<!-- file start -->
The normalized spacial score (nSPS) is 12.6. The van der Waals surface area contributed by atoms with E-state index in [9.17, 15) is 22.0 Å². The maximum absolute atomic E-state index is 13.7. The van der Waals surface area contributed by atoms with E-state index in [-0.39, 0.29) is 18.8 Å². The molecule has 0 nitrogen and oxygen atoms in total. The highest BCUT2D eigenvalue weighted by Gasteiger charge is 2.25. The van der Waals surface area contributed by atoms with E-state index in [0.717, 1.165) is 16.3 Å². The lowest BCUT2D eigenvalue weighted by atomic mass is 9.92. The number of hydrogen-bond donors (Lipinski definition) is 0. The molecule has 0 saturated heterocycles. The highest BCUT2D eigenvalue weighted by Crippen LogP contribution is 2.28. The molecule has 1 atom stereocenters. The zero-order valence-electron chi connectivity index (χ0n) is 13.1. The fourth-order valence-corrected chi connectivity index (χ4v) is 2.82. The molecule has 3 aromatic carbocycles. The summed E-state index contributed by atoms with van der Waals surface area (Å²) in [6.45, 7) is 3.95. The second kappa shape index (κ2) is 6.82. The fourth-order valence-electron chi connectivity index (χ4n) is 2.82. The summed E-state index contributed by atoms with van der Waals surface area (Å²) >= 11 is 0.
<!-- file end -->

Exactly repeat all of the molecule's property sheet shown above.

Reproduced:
The normalized spacial score (nSPS) is 12.6. The van der Waals surface area contributed by atoms with E-state index in [9.17, 15) is 22.0 Å². The maximum absolute atomic E-state index is 13.7. The van der Waals surface area contributed by atoms with E-state index in [-0.39, 0.29) is 18.8 Å². The molecule has 0 nitrogen and oxygen atoms in total. The highest BCUT2D eigenvalue weighted by Gasteiger charge is 2.25. The van der Waals surface area contributed by atoms with E-state index in [0.717, 1.165) is 16.3 Å². The lowest BCUT2D eigenvalue weighted by atomic mass is 9.92. The number of hydrogen-bond donors (Lipinski definition) is 0. The molecule has 0 saturated heterocycles. The highest BCUT2D eigenvalue weighted by Crippen LogP contribution is 2.28. The molecule has 1 atom stereocenters. The zero-order valence-electron chi connectivity index (χ0n) is 13.1. The fourth-order valence-corrected chi connectivity index (χ4v) is 2.82. The molecule has 3 aromatic carbocycles. The summed E-state index contributed by atoms with van der Waals surface area (Å²) in [6.45, 7) is 3.95. The second kappa shape index (κ2) is 6.82. The fourth-order valence-electron chi connectivity index (χ4n) is 2.82. The summed E-state index contributed by atoms with van der Waals surface area (Å²) >= 11 is 0.